By adjusting the reference area to include more, or less, of the image, you tell Photoshop what parts of the image to duplicate to fill that gap.Once you open the tool, Photoshop has already selected what it thinks is a good area to sample from, but this is where the tool allows you to make adjustments in the event the software gets it wrong.Removing an object in a photograph is one of Photoshop’s most valuable tricks, but it often requires a bit of finesse and a lot of time to master.To make it less time-consuming for users, Adobe is relying more on artificial intelligence — making the task of removing an object more like a magician’s vanishing act. and good old-fashioned human intelligence, allowing you to fix the software’s goofs.If you’re looking for the old tool though, you can still find it under Edit Fill, then selecting Content-Aware from the drop-down menu in the pop-up.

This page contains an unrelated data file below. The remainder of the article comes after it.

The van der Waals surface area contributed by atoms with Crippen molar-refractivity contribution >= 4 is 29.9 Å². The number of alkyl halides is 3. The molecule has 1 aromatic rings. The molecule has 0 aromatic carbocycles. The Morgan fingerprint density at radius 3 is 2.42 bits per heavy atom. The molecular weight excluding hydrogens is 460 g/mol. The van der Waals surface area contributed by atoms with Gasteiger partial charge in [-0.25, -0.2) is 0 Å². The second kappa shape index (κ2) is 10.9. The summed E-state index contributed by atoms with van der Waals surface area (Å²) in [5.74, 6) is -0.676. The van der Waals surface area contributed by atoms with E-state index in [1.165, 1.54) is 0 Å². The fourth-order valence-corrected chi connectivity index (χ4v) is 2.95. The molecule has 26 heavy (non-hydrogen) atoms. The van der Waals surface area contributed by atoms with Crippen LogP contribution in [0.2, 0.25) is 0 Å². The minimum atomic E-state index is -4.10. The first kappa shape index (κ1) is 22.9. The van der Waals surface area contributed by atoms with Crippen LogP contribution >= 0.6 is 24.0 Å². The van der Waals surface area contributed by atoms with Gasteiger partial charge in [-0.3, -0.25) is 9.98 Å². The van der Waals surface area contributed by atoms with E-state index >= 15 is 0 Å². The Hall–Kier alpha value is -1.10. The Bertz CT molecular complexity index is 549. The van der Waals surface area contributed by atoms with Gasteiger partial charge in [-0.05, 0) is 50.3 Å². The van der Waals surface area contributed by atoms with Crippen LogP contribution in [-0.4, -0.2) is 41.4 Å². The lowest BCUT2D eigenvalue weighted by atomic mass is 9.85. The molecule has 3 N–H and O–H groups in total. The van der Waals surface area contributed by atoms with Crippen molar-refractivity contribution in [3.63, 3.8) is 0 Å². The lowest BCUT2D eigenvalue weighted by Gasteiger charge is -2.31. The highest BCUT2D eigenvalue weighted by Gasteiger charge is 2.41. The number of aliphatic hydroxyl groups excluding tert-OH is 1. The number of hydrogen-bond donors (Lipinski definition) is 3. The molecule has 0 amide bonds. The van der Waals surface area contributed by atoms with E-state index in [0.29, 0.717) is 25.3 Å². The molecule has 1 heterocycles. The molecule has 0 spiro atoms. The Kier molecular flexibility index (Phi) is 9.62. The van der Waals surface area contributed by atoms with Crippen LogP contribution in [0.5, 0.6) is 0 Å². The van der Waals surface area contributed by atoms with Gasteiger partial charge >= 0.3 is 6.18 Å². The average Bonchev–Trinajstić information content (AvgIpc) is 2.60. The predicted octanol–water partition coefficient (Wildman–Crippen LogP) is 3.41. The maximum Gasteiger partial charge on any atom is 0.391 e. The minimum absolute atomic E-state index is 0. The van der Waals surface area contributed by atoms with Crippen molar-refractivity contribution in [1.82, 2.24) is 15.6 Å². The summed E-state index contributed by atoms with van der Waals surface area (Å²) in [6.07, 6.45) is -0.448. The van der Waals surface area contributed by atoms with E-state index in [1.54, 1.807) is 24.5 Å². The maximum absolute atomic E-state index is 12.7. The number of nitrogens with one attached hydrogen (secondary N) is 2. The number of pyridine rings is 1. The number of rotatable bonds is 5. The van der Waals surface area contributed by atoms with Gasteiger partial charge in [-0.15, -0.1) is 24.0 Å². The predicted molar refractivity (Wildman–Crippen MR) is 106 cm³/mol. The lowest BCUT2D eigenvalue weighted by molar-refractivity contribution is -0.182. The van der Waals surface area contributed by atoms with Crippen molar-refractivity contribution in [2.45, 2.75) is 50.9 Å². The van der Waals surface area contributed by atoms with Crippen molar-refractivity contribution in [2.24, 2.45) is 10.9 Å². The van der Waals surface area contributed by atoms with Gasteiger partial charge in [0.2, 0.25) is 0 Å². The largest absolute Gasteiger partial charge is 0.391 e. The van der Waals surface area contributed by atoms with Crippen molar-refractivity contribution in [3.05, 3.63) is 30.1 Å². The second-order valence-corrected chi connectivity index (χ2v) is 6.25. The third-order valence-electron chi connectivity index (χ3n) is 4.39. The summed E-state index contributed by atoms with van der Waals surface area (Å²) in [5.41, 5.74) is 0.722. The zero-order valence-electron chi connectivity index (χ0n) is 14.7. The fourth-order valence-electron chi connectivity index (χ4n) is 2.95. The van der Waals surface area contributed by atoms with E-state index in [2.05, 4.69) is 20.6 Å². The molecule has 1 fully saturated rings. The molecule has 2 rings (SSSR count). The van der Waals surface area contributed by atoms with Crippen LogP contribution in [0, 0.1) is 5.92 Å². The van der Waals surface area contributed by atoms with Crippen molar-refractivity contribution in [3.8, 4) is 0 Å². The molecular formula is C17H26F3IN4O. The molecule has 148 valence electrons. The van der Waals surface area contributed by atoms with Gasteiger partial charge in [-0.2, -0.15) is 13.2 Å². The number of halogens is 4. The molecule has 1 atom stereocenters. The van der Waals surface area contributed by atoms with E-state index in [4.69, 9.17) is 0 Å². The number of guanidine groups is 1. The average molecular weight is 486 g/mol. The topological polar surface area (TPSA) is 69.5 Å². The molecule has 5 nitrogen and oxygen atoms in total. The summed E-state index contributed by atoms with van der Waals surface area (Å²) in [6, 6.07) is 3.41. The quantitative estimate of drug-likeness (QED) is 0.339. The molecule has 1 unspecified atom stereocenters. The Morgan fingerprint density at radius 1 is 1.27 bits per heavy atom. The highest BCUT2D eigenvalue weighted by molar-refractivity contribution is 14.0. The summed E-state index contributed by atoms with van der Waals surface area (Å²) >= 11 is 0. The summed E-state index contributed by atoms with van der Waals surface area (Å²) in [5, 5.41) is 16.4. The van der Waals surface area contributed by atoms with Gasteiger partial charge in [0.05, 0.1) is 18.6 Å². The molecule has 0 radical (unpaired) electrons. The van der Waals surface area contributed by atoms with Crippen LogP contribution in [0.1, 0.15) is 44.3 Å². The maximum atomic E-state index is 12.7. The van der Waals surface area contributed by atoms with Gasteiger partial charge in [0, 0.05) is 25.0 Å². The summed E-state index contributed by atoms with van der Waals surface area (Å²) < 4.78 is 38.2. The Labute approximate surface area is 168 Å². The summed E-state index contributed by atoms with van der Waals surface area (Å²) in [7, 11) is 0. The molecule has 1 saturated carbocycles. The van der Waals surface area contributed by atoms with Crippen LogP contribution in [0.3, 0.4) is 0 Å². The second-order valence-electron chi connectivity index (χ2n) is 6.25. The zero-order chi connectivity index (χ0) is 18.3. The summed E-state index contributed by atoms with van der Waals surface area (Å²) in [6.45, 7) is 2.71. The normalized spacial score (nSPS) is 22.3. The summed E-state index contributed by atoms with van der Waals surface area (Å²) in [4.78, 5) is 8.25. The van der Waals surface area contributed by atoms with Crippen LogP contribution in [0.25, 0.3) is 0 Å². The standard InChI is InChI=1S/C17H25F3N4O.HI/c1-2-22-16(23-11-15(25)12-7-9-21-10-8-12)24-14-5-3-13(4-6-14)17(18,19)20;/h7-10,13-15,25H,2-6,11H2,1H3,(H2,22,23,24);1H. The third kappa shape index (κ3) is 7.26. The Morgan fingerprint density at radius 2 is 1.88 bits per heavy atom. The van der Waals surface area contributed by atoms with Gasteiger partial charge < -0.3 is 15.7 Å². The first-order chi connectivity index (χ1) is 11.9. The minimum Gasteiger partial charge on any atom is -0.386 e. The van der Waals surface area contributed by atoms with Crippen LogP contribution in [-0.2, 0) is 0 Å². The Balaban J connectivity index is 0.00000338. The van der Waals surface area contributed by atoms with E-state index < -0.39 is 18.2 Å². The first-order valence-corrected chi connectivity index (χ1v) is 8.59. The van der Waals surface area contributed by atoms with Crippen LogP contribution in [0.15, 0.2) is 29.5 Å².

Sometimes, you want to remove an object but don’t have an exact reference point in the image — it’s not the right size, flipped the wrong way, or tilted the wrong way.
If that preview isn’t accurate, you can adjust the sampling area to add some human intervention to the A. To make sure Photoshop is filling the gap with the right information, use the brush tool on the left.
Select the icon in the top toolbar if you want to add to the selection, and the – icon to erase from the selection.
Both sections are sampled from the same area, so if you want to eliminate two objects but you need to fill them with two different fills, it’s best to follow the Content-Aware Fill steps twice — once for each object to remove.
If, on the other hand, you’re filling the gap with the same information, you can fill both gaps in the same process.